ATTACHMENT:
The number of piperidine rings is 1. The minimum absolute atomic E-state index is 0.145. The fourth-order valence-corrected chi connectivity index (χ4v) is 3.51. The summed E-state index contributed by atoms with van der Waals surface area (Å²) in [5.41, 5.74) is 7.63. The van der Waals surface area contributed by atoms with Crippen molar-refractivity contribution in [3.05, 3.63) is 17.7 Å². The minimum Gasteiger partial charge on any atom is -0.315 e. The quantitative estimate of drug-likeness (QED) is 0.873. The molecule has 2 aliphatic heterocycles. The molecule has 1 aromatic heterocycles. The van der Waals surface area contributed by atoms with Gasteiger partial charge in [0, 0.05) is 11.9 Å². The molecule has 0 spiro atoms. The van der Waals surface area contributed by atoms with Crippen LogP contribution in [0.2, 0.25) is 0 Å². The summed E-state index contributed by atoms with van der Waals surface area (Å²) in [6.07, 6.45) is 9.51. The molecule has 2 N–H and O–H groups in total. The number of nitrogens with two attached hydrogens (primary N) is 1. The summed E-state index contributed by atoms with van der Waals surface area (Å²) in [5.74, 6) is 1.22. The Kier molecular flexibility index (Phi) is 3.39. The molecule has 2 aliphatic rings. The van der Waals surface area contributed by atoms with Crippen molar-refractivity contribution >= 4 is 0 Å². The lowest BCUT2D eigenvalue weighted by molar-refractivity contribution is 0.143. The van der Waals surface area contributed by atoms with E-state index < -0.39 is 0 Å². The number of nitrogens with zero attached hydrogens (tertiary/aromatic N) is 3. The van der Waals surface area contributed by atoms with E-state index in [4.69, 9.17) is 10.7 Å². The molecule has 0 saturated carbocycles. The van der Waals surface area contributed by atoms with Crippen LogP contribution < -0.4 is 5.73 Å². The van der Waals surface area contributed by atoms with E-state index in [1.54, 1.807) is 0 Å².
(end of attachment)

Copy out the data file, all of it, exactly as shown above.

The number of piperidine rings is 1. The minimum absolute atomic E-state index is 0.145. The fourth-order valence-corrected chi connectivity index (χ4v) is 3.51. The summed E-state index contributed by atoms with van der Waals surface area (Å²) in [5.41, 5.74) is 7.63. The van der Waals surface area contributed by atoms with Crippen molar-refractivity contribution in [3.05, 3.63) is 17.7 Å². The minimum Gasteiger partial charge on any atom is -0.315 e. The quantitative estimate of drug-likeness (QED) is 0.873. The molecule has 2 aliphatic heterocycles. The molecule has 1 aromatic heterocycles. The van der Waals surface area contributed by atoms with Gasteiger partial charge in [0, 0.05) is 11.9 Å². The molecule has 0 spiro atoms. The van der Waals surface area contributed by atoms with Crippen LogP contribution in [0.2, 0.25) is 0 Å². The summed E-state index contributed by atoms with van der Waals surface area (Å²) in [6.07, 6.45) is 9.51. The molecule has 2 N–H and O–H groups in total. The number of nitrogens with two attached hydrogens (primary N) is 1. The summed E-state index contributed by atoms with van der Waals surface area (Å²) in [5.74, 6) is 1.22. The Kier molecular flexibility index (Phi) is 3.39. The molecule has 2 aliphatic rings. The van der Waals surface area contributed by atoms with Crippen molar-refractivity contribution >= 4 is 0 Å². The lowest BCUT2D eigenvalue weighted by molar-refractivity contribution is 0.143. The van der Waals surface area contributed by atoms with E-state index < -0.39 is 0 Å². The number of nitrogens with zero attached hydrogens (tertiary/aromatic N) is 3. The van der Waals surface area contributed by atoms with E-state index in [4.69, 9.17) is 10.7 Å². The molecule has 0 saturated carbocycles. The van der Waals surface area contributed by atoms with Crippen LogP contribution < -0.4 is 5.73 Å². The van der Waals surface area contributed by atoms with E-state index in [1.54, 1.807) is 0 Å².